Breechloading Wheel Lock

I have some photos of a pretty cool firearm today, although alas I have very little information about it. It looks like a more or less typical wheel lock, missing several parts…

Breechloading wheel lock
(click to enlarge)

On closer inspection, however, one finds that the breechblock opens up to the side like a Snider:

Breechloading wheel lock action open
…and here at the back of the action is the locking peg that keeps the breech closed.

The decorated latch on the back of the receiver pulls backwards to unlock the breech and allow it to open. I don’t know if this was intended for a complete paper cartridge or if one was supposed to load a loose ball and powder in the breech, or if the ball was to be rammed from the muzzle and just the powder loaded from the rear. I also don’t know if the bore if rifled or smooth.

Breechloading wheel lock action open
Note square recess in back of breechblock for locking plug

 

Breechloading wheel lock top view
Note locking peg at the rear of the open action. It is rounded to that the breech can be simply snapped shut, but will not open unless the thumb catch on the receiver is pulled rearward.

Breechloading wheel lock

16 Comments

  1. The odd part is the extractor slot on the barrel, which only would be needed if you had a metal cup to serve as a seal like in a shotgun. What makes me wonder if this is a 19th century conversion after the Snyder was invented.

    • That ‘extractor notch’ is probably a touch hole for conveying fire from the wheellock to the chamber. Can’t be certain, though, without the rest of the mechanism.

  2. These used a steel (or iron) cartridge, and I have a photo of a similar breechloading matchlock which I saw at The Veste Coburg (Castle) in Coburg, Germany.

    • You are of course, correct, Bob. King Charles had at least one pair of these, heavily engraved in silver. He had some sort of sash made that had several pockets for the little iron cups. They had to be loaded before hand, and the ball had to be seated firmly enough in place to not fall out prior to loading, but still be able to travel down the barrel. Fantastically amazing piece, I’ve never seen a musket/rifle of this design before.

  3. I’ve always found old black powder guns incorporating ‘modern’ features to be fascinating. Kinda makes you wonder how many designs were made ‘early’ but simply didn’t get any exposure beyond the local nobles who could actually afford them.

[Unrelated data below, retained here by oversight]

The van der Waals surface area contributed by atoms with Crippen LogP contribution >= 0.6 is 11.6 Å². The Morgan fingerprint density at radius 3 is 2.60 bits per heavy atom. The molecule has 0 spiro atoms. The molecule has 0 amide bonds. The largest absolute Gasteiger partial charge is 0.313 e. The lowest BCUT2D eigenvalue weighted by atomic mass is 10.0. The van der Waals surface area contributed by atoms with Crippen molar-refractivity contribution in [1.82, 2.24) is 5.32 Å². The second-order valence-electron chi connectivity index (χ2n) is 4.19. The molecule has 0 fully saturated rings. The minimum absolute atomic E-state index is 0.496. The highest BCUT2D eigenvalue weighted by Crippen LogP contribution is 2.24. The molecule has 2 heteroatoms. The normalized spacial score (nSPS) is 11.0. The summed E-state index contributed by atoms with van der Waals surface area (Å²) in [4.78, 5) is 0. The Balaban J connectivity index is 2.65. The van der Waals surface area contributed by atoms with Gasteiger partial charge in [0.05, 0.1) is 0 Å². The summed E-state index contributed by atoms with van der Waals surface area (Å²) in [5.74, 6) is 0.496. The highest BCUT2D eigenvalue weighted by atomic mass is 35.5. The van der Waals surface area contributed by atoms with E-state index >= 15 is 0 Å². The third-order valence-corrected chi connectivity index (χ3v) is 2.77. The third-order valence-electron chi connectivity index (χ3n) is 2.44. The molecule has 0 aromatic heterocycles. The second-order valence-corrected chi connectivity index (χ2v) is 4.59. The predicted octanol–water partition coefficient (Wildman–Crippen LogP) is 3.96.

4. This is really cool. Imagine the hand work it took to make this. It must have cost a fortune, even then. That’s probably why it never caught on, like the Ferguson rifle a couple centuries later. Just too expensive and time intensive. But really neat!!!

  5. Could the “extracter slot” Be where the Breach block pivot rod locks in toto keep it closed on firing? It would be allot easier to guess if it was in my hands.

  6. I think this gun used a preloaded steel chamber with a small handle that sticks out through the ‘extractor slot’ we see in the photo. The touch-hole is concealed under the pan cover next to the barrel and above the wheel.

  7. A similar rifle is in the army museeum in Copenhagen, it is a chamberloading rifle, that was made as a show pease, not for shooting. another sample in the same class has the barrel, made of glas, these guns originated from the castle in Gottorp in the south of Denmark or in the north of Germany, dependinging witch year you look for it.

    • I believe, as others have stated, and as is visible in the above; that these were loaded be mean of reusable steel cups which functioned as cartridges. The notch in the barrel is both a means of extraction and a source for ignition. I seem to recall having read an article about these, but cannot find it just now.

  8. As best I could tell from the images, the matchlock version used an iron cartridge which had a covered pan for the priming charge. The pan also served as a handle to load, rotate and position the cartridge in the slot, then the breech block could be closed. Open the priming pan, ignite the priming charge and repeat!

    I hope someone will come up with the name of the system.

  9. For more information on the early breechloading wheellock gun, please see my thread

    http://www.vikingsword.com/vb/showthread.php?t=7364&highlight=simon+arnold

    It, like the pistol and gun I (Matchlock) posted there, was made by Simon Arnold, Augsburg, around 1540.

    There is another gun, almost identical to yours, the barrel dated 1540, in the Jagdschloss Grunewald Berlin.

    I have to go to hopital now and will resume contacting me as soon as I get home again.

    Best wishes,

    Michael Trömner,
    Renstr. 9
    93326 Abensberg
    Germany

  10. http://www.vikingsword.com/vb/showthread.php?t=7364&page=4&pp=30&highlight=breech+loading+1540

    Please see the thread linked here, especially posts #115ff, where I posted, along with two more by the same maker, your breechloading ca. 1540 Augsburg wheellock arquebus.

    The makers mark, a double-struck falchion flanked by two stars, for Christoph Arnold of Augsburg, is also on the breech of the finely preserved Berlin arquebus, which additionally bears the date 1540 on both the barrel and the underside of the stock.

    And please tell that guy Iain, who presented the gun in the video, that he told some complete rubbish when stating that the wheel was missing, etc.

    Best,
    Michael

Leave a Reply

Your email address will not be published.


*